[If Paul deemed it wise to place himself above suspicion, and to avoid giving even the most malicious the opportunity of calling his integrity and honesty in question, as is inti­mated here, and expressly stated in 2 Corinthians 8:19-21, it must be wise for other men to act with equal caution. If called upon to disburse the money of others, or of the church, let that money, if possible, be disbursed in cooperation with others, that they may know that it is handled honestly and used as directed.]

Verse 4

1Co 16:4

1 Corinthians 16:4

and if it be meet for me to go also, they shall go with me.—He wrote the church that, if it was best, he would accom­pany their messengers. This was to be determined after he reached Corinth and consulted with them. He went, and it was his last trip to Jerusalem. In his defense before Felix, he said: “Now after some years I came to bring alms to my na­tion, and offerings.” (Acts 24:17).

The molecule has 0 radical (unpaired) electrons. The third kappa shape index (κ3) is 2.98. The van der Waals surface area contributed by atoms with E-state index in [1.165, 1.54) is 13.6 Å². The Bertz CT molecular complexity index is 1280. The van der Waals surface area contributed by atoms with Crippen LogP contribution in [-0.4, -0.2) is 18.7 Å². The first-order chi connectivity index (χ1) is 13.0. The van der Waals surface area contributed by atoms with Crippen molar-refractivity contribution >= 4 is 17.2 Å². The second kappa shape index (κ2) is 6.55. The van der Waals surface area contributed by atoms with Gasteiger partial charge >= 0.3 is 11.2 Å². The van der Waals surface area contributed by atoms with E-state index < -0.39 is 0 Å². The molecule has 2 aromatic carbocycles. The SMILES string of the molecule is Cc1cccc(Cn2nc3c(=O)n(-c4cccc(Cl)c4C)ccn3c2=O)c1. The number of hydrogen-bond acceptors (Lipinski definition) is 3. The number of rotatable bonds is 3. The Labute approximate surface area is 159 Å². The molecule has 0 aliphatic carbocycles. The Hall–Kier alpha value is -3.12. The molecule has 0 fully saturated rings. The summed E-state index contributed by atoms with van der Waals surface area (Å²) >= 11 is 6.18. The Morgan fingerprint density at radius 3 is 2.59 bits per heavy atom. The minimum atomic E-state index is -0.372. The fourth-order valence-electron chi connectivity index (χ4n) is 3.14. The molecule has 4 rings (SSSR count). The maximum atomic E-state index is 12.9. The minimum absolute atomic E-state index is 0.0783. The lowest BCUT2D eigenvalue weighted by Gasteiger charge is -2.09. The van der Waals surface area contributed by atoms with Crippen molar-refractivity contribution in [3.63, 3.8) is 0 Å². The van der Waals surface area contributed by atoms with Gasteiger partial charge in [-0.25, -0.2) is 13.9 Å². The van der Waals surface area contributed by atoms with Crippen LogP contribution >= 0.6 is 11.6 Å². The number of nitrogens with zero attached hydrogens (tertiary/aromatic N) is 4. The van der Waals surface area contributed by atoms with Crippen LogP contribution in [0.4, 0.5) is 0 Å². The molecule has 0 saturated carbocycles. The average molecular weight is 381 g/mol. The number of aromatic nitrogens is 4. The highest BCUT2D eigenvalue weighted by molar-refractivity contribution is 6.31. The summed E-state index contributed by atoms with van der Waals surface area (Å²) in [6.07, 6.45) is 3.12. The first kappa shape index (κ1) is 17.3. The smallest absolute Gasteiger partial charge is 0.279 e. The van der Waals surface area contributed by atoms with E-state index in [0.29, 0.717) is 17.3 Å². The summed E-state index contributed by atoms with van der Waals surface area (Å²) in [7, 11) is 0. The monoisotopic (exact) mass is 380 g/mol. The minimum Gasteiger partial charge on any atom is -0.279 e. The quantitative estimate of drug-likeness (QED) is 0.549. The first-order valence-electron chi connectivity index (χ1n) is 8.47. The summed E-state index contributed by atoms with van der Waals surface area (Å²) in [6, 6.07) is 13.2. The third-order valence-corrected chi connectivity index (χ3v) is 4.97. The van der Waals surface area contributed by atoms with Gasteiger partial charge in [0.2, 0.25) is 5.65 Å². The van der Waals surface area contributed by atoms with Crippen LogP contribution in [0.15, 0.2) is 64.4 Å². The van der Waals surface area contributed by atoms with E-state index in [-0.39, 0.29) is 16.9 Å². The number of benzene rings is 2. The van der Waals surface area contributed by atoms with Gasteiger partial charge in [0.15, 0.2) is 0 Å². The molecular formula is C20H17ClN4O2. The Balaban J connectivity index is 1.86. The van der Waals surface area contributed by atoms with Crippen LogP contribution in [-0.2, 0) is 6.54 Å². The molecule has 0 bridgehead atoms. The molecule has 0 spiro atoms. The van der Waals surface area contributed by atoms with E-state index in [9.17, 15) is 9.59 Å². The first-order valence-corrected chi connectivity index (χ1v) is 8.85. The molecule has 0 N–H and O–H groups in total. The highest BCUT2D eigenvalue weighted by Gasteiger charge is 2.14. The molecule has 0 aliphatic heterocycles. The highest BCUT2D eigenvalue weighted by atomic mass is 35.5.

Verse 5

1Co 16:5

1 Corinthians 16:5

But I will come unto you, when I shall have passed through Macedonia; for I pass through Macedonia;—His pre­vious intention was to go direct to Corinth (2 Corinthians 1:15-16), and proceed from there to Macedonia, then return from Mace­donia to Corinth, and thence on to Jerusalem. This plan, however, he had altered. (2 Corinthians 1:15; 2 Corinthians 1:23). [He now in­tends to journey first through Macedonia and then to Corinth. In the Second Epistle we see him actually engaged on this journey in Macedonia (1 Corinthians 2:13; 1 Corinthians 8:1; 1 Corinthians 9:2-4); and upon the way to Corinth (1 Corinthians 2:1; 1 Corinthians 12:14; 1 Corinthians 13:1). The account given in Acts 20:1-2 agrees with this. This change was made in order to spare them. (2 Corinthians 1:23). He wishes to give them time, while he would be in Macedonia, to heal their divisions, to de­liver to Satan the incestuous man, and amend their conduct in the assemblies of the church.]